Pastor’s decades of service conclude

Caversham Baptist senior pastor Roly Scott and his wife, Trudy, stand outside the church after a...
Caversham Baptist senior pastor Roly Scott and his wife, Trudy, stand outside the church after a farewell service. Photos: Linda Robertson
While New Zealand’s religious landscape has changed in his 35 years on the Caversham Baptist pulpit, senior pastor Roly Scott says Christianity might just be due a comeback.

Mr Scott and his wife, Trudy, were farewelled yesterday after a parting sermon at the church.

He has served as a pastor for 42 years, including six in Ashburton.

At 69-years-old he felt it was "just time, really".

"I’m not sure I would have thought it could be so much fun."

Mr Scott saw his time at the church through various "chapters", which included highs and lows.

The pair oversaw two major building projects at the church in 1988 and 2000.

During the latter, the congregation built more modern buildings around its 1907 base church.

Activity within the wider community was always high on his agenda as pastor, he said.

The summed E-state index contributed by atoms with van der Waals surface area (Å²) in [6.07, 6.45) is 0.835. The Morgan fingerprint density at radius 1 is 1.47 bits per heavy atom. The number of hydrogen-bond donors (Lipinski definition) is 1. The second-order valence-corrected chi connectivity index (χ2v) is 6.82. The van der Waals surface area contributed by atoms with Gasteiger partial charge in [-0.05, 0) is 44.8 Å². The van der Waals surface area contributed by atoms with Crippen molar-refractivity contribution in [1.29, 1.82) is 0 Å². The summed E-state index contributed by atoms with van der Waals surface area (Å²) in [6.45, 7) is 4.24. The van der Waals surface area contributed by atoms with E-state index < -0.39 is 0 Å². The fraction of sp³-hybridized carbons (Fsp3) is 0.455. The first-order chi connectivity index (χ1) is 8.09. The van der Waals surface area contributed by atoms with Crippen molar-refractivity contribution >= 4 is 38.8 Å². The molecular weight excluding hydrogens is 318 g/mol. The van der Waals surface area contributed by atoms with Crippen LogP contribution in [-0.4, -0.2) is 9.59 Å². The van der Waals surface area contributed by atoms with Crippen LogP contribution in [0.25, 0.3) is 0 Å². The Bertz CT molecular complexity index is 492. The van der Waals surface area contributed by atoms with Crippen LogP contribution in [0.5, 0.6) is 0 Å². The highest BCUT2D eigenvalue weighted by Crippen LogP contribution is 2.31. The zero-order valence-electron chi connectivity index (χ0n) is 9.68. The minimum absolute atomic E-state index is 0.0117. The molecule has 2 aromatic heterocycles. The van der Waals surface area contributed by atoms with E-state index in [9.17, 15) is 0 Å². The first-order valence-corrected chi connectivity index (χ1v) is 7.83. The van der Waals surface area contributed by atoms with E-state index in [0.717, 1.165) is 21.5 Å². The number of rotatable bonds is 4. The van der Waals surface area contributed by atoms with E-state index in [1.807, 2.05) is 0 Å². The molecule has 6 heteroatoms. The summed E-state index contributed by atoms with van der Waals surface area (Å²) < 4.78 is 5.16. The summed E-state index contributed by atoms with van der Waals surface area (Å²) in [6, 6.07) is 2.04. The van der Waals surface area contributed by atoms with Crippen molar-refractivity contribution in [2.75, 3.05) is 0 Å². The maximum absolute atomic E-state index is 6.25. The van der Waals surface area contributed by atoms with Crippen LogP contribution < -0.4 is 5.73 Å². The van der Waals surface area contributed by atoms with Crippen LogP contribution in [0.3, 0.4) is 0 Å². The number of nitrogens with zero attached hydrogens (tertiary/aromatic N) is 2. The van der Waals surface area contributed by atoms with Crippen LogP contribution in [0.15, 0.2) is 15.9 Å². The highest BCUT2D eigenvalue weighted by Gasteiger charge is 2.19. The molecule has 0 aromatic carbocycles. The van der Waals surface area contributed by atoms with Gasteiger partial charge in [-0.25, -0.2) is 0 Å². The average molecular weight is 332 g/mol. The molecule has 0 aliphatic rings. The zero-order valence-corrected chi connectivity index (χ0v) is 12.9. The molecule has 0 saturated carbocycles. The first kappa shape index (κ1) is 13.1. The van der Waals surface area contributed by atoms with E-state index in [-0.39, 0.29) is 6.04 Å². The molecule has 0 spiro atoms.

An example of this was the church’s Divorcecare programme, which gives support to people struggling with the end of their marriages.

A packed church sings during Roly and Trudy Scott’s farewell service. Photos: Linda Robertson
A packed church sings during Roly and Trudy Scott’s farewell service. Photos: Linda Robertson
"We’ve always felt the place of the church is to be in the community and not just be a holy huddle."

It is something of an anomaly that its congregation doubled in those 35 years to about 300.

Although Mr Scott thought the Christian church in general was "kind of on the back foot", he did not believe this would necessarily last.

"There are still some very lively churches around and it will be interesting to see how things pan out. We have rising suicide, levels of addiction, family violence. "I wonder if in actual fact we’ll come back to the need for some spiritual values."

However, he was generally positive about Dunedin, which had a "vibrancy" now it did not in the 1980s, he said.

He was also chaplain of John McGlashan College until he quit the role four years ago.

In April, Wellington pastors Murray and Sandra Gordon will arrive to administer the church.

Mr Scott said he hoped to "stay in the community" but to give space to the new leadership.

"Mostly, my retirement will consist of cycling slowly and playing golf badly."

jono.edwards@odt.co.nz

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